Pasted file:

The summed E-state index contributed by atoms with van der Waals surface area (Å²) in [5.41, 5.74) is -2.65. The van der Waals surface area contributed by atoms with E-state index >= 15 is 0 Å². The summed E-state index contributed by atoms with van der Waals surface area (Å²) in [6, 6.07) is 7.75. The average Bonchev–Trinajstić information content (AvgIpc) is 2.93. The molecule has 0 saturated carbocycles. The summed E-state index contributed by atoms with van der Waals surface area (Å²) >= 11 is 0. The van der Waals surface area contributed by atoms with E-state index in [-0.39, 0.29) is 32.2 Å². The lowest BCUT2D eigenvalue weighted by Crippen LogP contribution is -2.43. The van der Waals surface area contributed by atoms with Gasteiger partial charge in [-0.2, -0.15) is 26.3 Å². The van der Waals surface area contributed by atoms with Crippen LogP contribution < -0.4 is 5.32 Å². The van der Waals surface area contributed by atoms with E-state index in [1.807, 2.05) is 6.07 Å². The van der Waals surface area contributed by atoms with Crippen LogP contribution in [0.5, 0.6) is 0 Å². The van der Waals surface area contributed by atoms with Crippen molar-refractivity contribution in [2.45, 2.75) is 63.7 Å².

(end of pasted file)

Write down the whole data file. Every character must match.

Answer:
The summed E-state index contributed by atoms with van der Waals surface area (Å²) in [5.41, 5.74) is -2.65. The van der Waals surface area contributed by atoms with E-state index >= 15 is 0 Å². The summed E-state index contributed by atoms with van der Waals surface area (Å²) in [6, 6.07) is 7.75. The average Bonchev–Trinajstić information content (AvgIpc) is 2.93. The molecule has 0 saturated carbocycles. The summed E-state index contributed by atoms with van der Waals surface area (Å²) >= 11 is 0. The van der Waals surface area contributed by atoms with E-state index in [-0.39, 0.29) is 32.2 Å². The lowest BCUT2D eigenvalue weighted by Crippen LogP contribution is -2.43. The van der Waals surface area contributed by atoms with Gasteiger partial charge in [-0.2, -0.15) is 26.3 Å². The van der Waals surface area contributed by atoms with Crippen LogP contribution < -0.4 is 5.32 Å². The van der Waals surface area contributed by atoms with E-state index in [1.807, 2.05) is 6.07 Å². The van der Waals surface area contributed by atoms with Crippen LogP contribution in [0.5, 0.6) is 0 Å². The van der Waals surface area contributed by atoms with Crippen molar-refractivity contribution in [2.45, 2.75) is 63.7 Å².